On the positive side, we've built and extraordinary team by focusing on raw potential, as well as cultural fit, at the expense of direct experience. If there's any advice I'd give to a new founder, it would be find people that fit well with your team, and who have the aptitude and attitude to take on whatever comes their way. Focusing too much on specific work experience can often lead to bad hiring decisions.
Have any funded upstarts' trajectory surprised you? If so, how?
For sure. We've only been funding upstarts for a year, and we already have dozens of great success stories. A Stanford business school grad building Google Glass apps for healthcare, an MIT engineer creating a new climbing shoe based on her dissatisfaction with existing available choices, an entrepreneur building a vibrant community around classical music events in Boston and a MBA who turned down a lucrative consulting offer got his e-commerce company seed funded by Google Ventures. Seeing upstarts do things they otherwise couldn't have done is what Upstart is all about.
What makes a startup innovative?
Innovation comes from seeing a need or problem in the market differently than it's been seen before. By deeply understanding the need, it's possible to envision solutions that others haven't considered. The last Google t-shirt I got while working there came directly from Larry Page, and it said "I have a healthy disregard for the impossible." I wear it to this day.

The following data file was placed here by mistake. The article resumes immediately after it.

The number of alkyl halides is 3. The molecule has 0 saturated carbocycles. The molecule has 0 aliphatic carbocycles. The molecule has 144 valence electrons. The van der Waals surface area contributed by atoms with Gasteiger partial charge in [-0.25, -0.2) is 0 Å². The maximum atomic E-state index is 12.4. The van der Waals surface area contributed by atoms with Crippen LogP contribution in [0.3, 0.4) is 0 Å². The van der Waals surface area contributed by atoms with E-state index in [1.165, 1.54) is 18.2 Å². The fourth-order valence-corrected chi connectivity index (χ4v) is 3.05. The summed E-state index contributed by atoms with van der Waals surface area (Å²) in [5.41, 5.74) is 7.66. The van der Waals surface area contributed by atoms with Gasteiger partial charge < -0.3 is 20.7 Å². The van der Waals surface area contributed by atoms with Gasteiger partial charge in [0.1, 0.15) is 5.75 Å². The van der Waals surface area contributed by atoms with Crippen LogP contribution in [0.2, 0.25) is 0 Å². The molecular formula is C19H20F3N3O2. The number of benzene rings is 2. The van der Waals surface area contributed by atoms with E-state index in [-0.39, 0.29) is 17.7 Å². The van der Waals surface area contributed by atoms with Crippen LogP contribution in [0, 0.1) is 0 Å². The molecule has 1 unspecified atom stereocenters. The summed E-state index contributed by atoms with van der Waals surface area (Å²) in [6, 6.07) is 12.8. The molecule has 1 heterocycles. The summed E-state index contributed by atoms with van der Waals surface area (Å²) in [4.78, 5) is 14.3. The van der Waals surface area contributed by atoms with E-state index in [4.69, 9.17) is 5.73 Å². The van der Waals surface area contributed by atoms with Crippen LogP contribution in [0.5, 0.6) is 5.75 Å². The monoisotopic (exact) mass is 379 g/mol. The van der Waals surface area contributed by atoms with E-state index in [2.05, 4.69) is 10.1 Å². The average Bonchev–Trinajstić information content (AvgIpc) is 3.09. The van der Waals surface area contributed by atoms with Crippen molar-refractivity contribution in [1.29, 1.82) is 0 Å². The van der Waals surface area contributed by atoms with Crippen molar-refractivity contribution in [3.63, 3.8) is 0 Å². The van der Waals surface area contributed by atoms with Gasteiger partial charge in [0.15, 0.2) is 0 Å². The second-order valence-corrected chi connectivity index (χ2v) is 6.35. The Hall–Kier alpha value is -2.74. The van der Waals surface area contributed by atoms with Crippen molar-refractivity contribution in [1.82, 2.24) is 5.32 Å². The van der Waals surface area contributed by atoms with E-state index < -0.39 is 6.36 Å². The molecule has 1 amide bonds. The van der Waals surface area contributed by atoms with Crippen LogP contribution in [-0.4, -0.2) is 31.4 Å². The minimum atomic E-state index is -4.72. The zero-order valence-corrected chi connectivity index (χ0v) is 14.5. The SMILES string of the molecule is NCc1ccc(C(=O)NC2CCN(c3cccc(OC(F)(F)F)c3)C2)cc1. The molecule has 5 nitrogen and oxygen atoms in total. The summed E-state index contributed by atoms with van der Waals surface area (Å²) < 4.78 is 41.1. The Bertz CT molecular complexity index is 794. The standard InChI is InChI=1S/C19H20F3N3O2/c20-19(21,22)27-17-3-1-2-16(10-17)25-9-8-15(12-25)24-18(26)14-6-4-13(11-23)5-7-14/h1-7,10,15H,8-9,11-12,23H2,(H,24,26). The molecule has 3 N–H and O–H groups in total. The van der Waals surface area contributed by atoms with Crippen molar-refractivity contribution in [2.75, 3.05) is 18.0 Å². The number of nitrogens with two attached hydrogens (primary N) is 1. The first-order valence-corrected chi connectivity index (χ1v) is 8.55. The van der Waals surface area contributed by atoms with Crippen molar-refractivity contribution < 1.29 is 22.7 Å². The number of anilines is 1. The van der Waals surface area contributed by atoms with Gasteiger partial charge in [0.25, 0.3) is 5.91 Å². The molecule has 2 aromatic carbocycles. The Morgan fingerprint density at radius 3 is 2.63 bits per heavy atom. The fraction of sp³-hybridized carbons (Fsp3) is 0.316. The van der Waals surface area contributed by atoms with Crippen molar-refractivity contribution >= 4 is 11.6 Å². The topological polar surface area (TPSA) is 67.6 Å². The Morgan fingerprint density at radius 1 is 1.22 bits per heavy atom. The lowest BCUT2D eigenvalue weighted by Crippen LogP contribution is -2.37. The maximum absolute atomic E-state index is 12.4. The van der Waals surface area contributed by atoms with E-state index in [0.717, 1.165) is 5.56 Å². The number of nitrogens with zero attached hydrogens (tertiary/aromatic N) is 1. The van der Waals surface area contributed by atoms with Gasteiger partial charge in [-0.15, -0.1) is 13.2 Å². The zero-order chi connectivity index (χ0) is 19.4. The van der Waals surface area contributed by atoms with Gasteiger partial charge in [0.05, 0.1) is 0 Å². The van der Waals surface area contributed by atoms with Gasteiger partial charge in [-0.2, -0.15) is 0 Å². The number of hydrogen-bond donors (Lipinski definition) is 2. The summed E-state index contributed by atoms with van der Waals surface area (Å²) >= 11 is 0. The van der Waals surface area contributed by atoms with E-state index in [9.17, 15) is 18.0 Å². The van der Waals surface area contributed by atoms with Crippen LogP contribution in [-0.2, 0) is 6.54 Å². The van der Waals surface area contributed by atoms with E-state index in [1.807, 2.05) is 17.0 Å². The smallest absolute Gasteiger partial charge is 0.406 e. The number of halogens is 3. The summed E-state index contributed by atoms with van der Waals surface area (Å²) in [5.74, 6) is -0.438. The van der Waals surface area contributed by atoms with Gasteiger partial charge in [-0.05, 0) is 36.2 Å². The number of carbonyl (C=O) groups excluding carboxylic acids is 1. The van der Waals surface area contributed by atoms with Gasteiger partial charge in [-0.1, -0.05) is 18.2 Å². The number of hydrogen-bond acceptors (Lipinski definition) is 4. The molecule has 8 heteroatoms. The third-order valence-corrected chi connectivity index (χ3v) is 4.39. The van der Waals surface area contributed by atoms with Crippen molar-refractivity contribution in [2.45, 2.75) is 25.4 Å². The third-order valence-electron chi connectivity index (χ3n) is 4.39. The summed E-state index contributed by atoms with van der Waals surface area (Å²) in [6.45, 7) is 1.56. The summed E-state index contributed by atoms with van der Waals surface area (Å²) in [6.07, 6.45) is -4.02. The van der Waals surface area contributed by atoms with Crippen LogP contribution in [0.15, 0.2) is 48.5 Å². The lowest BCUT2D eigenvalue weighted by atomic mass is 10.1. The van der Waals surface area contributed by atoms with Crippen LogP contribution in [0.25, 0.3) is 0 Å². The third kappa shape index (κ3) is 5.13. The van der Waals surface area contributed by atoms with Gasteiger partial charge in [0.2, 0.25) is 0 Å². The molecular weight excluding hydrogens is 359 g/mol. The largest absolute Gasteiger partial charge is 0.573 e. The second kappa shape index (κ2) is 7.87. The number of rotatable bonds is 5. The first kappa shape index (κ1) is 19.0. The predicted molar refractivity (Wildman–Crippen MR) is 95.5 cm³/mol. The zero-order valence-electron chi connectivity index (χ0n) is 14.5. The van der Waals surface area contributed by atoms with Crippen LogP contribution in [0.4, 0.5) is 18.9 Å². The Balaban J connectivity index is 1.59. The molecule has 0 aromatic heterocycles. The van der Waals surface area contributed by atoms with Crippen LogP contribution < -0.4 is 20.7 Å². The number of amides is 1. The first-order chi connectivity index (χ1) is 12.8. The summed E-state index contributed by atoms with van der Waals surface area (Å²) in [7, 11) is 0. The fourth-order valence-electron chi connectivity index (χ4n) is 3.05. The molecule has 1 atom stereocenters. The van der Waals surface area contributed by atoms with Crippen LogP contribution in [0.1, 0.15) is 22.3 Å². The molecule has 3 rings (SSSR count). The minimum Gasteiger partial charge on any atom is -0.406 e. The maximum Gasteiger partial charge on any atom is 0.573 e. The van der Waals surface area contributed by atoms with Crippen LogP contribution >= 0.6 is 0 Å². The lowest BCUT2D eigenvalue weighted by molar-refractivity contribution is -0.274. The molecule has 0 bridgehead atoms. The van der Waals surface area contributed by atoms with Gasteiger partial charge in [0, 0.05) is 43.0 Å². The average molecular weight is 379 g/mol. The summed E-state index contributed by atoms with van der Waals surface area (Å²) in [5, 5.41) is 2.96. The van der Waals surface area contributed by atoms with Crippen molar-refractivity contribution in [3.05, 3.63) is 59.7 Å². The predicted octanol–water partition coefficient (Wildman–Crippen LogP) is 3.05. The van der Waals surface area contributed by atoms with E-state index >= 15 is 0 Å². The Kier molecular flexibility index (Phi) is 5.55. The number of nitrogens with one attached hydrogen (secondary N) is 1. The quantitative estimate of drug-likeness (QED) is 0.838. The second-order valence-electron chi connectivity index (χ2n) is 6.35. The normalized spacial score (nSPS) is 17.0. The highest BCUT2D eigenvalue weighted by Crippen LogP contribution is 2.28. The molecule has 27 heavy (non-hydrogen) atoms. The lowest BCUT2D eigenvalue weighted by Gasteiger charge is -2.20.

What is Oregon's "Pay it Forward, Pay it Back" plan? How does a market-based approach to pay it forward better align interests and incentives of students and the schools they choose to attend?
The Oregon pay-it-forward plan suggests that students shouldn't pay tuition, but instead will pay 3 percent of their income for 20 years after graduation into a fund to support the next generation of students. This is a great idea - very much aligned with what we're doing at Upstart – but they need to be careful in how they design the details of the program. If everybody pays the same 3 percent, then those students likely to be high earners will choose to fund their education elsewhere. That's what economists call "adverse selection."
If, instead, the percent you paid were somehow tied to the income you're likely to earn, based on the school you attend, your area of study and your academic performance, incentives would be aligned all around. Any plan that allows schools to continue to raise tuition, to saddle their students with debt that isn't likely to be affordable based on the student's academic prospects is a plan that needs to be rethought.